Students in Hong Kong have returned to schools for the first time in the new academic year, as the city recorded single-digit new coronavirus cases daily since Monday.
Schools opened their gates to students in secondary one, five and six, as well as those studying in primary one, five and six and kindergarten three on Wednesday. The Education Bureau announced last month that face-to-face teaching would resume in stages. Students in other forms will return on September 29.
HKFP visited a few schools in the Kowloon Tong area, where principals, teachers and staff were seen taking the body temperature of the arriving students and offering hand sanitisers at school gates.
Crystal Lam, acting principal of Kowloon True Light School (Primary Section), said the school had taken precautions to prevent the spread of the deadly virus on campus. Students had to follow lines marked on the ground to keep a distance from one another when queuing up, and they had to fill out a form declaring whether they had been in touch with any Covid-19 patients or close contacts, she said.
“We try our best to separate students in the classroom; we have also installed some partitions as a precaution against respiratory droplets,” Lam said.
Pupils who went back to school all wore face masks, while some put on extra protective gear, such as face shields. A student at the Kowloon Tong Government Primary School also had what appeared to be a portable air purifier around her neck. Many Hongkongers have been seen wearing the devices during the pandemic, but the city’s Consumer Council said last week that they had very limited effect in removing bacteria or pollutants.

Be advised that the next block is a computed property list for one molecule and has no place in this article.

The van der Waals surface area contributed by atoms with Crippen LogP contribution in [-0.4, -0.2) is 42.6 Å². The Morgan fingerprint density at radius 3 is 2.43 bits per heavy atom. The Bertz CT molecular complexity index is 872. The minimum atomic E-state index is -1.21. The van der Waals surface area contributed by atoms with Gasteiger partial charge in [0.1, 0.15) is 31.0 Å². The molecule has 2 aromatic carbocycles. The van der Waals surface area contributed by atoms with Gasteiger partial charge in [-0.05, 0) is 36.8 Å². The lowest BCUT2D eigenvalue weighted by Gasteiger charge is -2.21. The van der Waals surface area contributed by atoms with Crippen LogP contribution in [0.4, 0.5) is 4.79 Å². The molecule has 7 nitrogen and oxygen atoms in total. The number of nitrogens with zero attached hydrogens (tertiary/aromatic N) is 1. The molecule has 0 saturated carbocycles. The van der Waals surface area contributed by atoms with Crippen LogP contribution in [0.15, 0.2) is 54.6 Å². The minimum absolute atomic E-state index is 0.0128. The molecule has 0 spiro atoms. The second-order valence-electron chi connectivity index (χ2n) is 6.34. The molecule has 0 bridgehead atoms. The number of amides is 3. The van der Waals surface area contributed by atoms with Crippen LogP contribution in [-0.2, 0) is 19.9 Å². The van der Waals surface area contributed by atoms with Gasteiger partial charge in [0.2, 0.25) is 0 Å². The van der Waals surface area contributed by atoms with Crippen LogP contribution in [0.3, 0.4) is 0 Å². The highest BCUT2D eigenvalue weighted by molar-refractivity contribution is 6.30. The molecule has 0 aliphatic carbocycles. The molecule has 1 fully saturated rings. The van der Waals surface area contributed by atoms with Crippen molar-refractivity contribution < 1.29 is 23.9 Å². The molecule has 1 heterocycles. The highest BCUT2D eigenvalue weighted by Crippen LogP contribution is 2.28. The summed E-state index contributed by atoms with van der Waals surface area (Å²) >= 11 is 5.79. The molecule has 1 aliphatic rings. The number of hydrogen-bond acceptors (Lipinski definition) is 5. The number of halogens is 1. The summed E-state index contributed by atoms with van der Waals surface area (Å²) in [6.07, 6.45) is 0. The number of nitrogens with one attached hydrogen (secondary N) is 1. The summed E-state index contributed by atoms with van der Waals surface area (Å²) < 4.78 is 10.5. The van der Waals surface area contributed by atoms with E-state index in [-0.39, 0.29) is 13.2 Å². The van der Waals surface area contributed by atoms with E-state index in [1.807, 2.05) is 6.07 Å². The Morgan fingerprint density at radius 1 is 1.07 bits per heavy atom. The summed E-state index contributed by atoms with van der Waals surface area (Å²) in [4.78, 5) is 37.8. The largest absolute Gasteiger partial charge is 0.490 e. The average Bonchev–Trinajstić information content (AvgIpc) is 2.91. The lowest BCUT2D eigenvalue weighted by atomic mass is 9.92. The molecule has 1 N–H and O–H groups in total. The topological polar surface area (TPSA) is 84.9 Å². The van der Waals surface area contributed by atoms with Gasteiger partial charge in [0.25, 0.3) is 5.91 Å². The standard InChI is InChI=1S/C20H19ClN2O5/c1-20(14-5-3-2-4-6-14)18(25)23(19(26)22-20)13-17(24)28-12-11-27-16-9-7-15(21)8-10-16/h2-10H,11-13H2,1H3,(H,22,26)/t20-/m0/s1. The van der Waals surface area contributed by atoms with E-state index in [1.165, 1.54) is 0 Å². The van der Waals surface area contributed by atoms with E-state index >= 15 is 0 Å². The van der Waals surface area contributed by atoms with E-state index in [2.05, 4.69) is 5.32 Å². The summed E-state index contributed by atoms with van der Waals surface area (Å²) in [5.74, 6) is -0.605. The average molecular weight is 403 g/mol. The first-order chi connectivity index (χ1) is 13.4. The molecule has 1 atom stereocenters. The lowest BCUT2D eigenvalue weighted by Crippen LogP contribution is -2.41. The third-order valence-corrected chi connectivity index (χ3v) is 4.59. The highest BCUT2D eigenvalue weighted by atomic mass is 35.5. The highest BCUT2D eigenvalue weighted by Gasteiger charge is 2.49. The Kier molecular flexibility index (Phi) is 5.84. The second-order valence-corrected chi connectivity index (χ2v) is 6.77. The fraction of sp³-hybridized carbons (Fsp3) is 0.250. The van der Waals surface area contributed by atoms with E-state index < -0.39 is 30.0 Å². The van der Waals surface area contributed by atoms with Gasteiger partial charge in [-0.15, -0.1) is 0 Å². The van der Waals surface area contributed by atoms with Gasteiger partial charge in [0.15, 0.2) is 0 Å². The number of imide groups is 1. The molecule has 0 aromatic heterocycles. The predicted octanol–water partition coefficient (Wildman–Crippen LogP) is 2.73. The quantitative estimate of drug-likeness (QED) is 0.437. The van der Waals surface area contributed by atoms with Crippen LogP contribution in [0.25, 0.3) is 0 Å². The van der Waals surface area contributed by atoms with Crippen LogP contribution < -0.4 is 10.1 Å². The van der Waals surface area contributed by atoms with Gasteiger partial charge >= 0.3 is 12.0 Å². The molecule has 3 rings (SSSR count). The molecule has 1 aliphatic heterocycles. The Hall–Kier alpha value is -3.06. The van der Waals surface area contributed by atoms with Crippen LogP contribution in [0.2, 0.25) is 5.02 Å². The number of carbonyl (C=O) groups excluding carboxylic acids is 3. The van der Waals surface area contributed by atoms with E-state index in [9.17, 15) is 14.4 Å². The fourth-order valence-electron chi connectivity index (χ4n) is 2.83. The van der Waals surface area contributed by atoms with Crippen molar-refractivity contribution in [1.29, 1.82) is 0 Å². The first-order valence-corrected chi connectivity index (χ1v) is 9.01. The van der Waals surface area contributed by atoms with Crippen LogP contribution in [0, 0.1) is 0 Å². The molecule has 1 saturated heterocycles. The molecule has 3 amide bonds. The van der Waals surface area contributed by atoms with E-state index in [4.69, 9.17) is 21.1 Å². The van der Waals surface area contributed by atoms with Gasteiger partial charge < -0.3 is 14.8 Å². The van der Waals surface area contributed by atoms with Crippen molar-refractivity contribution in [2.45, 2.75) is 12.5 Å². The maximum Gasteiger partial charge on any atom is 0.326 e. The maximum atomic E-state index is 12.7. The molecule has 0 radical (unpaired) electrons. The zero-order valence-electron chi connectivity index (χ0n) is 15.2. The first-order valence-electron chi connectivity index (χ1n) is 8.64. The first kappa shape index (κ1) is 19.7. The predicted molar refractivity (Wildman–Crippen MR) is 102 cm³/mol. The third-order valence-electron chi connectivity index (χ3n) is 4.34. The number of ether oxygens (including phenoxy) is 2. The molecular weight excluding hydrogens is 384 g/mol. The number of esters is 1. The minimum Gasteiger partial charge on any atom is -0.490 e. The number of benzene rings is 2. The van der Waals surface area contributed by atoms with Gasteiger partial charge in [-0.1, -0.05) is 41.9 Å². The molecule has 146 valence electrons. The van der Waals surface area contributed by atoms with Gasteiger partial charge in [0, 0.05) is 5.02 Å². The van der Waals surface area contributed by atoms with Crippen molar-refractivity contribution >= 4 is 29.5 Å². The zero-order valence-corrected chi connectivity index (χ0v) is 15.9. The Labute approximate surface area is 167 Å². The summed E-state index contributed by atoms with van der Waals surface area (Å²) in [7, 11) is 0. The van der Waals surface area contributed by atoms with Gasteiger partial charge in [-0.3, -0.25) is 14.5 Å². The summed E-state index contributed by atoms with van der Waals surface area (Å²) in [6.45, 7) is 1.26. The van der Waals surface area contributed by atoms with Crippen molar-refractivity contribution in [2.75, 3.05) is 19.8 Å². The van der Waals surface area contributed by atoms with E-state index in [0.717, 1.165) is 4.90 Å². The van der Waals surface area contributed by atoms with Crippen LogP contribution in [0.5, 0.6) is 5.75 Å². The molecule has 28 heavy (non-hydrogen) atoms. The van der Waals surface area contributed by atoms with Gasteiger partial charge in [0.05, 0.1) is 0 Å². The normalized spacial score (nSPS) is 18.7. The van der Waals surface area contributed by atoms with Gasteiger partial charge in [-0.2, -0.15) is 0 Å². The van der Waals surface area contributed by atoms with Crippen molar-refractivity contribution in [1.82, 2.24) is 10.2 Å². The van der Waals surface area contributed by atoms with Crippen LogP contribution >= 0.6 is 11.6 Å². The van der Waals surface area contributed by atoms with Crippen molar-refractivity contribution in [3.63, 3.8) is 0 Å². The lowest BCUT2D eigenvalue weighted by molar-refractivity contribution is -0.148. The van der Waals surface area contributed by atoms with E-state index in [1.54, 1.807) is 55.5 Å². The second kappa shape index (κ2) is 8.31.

As of Tuesday, Hong Kong has registered 5,046 confirmed cases of Covid-19, while the death toll stood at 103. The city has been battling to curb the third wave of infections since July when it saw over 100 daily cases for 12 days in a row. The daily coronavirus tally has fallen significantly in recent weeks.
While schools reopened on Wednesday, students could only attend classes for half a day, according to instructions by the education authorities. A parent who only gave her name as Ms Yip, told HKFP that she had to adjust her work schedule for a few days to accommodate the arrangement, but she was not too concerned about the health risks of letting her son return to school.
“We didn’t do anything special, we just reminded him how to put on a face mask and wash his hands,” she said.
Yip added she would ask her primary one son about his first day of school, as he had only interacted with teachers remotely via online platforms after the start of the new academic year on September 1.
“He didn’t really know what a normal primary school life was like,” she said.